Bruno Paillard was born in Reims in 1953 into an established family of Champagne "vignerons" and brokers. He started his own brokerage in 1975 and founded his own Champagne house in 1981. In fact, it is the youngest prestige house to be created since World War II. Bruno Paillard is synonymous with quality. One hundred and twenty five acres of Grand Cru and Premier Cru vineyards provide the exceptional Pinot Noir, Pinot Munier and Pinot Chardonnay grapes which are used in the production of three luxury cuvees and one vintage Champagne. Each wine is produced in the traditional method and under the personal supervision of Bruno Paillard at his striking, state-of-the-art glass and stainless steel facility just outside Reims. Using only the first pressing of the grapes, Mr. Paillard is able to achieve the purest fruit flavors which then develop extraordinary balance during extended aging in the cellars. The Champagnes are all made with the dosage kept as low as possible in order to respect the authenticity of the wines. As a final note of quality, every bottle carries its date of "degorgement". Bruno Paillard is the only Champagne house to do so. The Champagnes of Bruno Paillard are rich, complex and dry but above all, elegant. View all Bruno Paillard Wines
About ChampagneChampagne is both a region and a method. The wines come from the northernmost vineyards in France and the name conjures an image like no other can. An 18th Century Benedictine monk named Dom Perignon is said to be the first to blend both varietals and vintages, making good wines not only great, but also special and unique to their winemaker. Today, nearly 75% of Champagne produced is non-vintage and made up by a blend of several years' harvests.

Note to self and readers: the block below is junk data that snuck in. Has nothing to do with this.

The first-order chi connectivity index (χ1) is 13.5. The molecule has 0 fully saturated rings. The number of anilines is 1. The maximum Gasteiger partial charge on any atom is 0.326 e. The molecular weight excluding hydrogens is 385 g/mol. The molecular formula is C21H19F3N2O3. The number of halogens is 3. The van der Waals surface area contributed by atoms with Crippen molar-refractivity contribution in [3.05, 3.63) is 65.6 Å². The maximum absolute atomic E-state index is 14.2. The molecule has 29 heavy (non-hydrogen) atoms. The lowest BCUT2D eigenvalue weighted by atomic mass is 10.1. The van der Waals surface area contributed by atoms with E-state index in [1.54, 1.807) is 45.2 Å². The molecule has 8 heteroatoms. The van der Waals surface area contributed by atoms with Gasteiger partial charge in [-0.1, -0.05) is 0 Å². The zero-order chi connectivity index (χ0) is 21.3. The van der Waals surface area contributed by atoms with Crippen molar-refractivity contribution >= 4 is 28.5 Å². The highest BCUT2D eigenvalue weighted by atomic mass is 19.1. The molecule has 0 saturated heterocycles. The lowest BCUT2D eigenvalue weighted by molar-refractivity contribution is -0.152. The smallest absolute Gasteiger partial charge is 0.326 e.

All Champagnes must be made by a strictly controlled process called "Méthode Champenoise." The grapes are pressed and fermented for the first time. The blending phase follows and the wine is bottled and temporarily capped. Then comes the second fermentation, a blend of sugar and yeast is added and, this time, the carbon dioxide is kept inside the bottle. This process leaves a great deal of sediment that is extracted through a process of "racking" or "riddling." The bottles are progressively turned upside down until all the sediment is collected in the neck. The necks are then frozen and the sediment is "disgorged." After this phase, the winemaker may decide to add sugar to sweeten the wine. Finally the wine is corked. Some wines move through this process in a couple of months, while others are aged after the riddling phase to build greater complexity and depth.